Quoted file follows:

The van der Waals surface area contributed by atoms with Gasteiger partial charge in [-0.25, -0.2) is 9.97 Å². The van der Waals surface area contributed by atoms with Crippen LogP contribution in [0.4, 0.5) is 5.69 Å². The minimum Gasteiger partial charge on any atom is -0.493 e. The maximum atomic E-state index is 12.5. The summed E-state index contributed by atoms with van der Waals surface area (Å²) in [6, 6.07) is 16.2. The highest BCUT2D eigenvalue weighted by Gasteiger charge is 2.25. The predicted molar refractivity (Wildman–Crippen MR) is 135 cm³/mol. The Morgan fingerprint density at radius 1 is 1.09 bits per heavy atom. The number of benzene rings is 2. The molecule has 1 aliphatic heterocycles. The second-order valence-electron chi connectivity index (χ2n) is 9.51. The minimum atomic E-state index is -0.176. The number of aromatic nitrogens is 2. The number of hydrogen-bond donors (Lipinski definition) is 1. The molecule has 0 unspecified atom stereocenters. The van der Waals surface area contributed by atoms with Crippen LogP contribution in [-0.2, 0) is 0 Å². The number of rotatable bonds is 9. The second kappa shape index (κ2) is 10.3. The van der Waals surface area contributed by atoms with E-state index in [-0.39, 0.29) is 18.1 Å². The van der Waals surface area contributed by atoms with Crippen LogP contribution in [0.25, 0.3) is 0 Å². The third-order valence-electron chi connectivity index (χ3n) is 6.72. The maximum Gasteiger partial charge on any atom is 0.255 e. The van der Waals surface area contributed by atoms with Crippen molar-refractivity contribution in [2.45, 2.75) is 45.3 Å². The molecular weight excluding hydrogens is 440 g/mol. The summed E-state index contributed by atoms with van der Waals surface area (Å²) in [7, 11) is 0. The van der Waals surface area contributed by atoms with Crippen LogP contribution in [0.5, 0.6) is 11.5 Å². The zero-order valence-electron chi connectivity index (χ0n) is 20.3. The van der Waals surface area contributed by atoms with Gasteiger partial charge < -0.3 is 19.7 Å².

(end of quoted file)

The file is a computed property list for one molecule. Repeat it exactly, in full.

The van der Waals surface area contributed by atoms with Gasteiger partial charge in [-0.25, -0.2) is 9.97 Å². The van der Waals surface area contributed by atoms with Crippen LogP contribution in [0.4, 0.5) is 5.69 Å². The minimum Gasteiger partial charge on any atom is -0.493 e. The maximum atomic E-state index is 12.5. The summed E-state index contributed by atoms with van der Waals surface area (Å²) in [6, 6.07) is 16.2. The highest BCUT2D eigenvalue weighted by Gasteiger charge is 2.25. The predicted molar refractivity (Wildman–Crippen MR) is 135 cm³/mol. The Morgan fingerprint density at radius 1 is 1.09 bits per heavy atom. The number of benzene rings is 2. The molecule has 1 aliphatic heterocycles. The second-order valence-electron chi connectivity index (χ2n) is 9.51. The minimum atomic E-state index is -0.176. The number of aromatic nitrogens is 2. The number of hydrogen-bond donors (Lipinski definition) is 1. The molecule has 0 unspecified atom stereocenters. The van der Waals surface area contributed by atoms with Crippen LogP contribution in [-0.2, 0) is 0 Å². The number of rotatable bonds is 9. The second kappa shape index (κ2) is 10.3. The van der Waals surface area contributed by atoms with E-state index in [-0.39, 0.29) is 18.1 Å². The van der Waals surface area contributed by atoms with Crippen LogP contribution in [0.25, 0.3) is 0 Å². The third-order valence-electron chi connectivity index (χ3n) is 6.72. The maximum Gasteiger partial charge on any atom is 0.255 e. The van der Waals surface area contributed by atoms with Crippen molar-refractivity contribution in [2.45, 2.75) is 45.3 Å². The molecular weight excluding hydrogens is 440 g/mol. The summed E-state index contributed by atoms with van der Waals surface area (Å²) in [7, 11) is 0. The van der Waals surface area contributed by atoms with Crippen LogP contribution in [0.5, 0.6) is 11.5 Å². The zero-order valence-electron chi connectivity index (χ0n) is 20.3. The van der Waals surface area contributed by atoms with Gasteiger partial charge < -0.3 is 19.7 Å².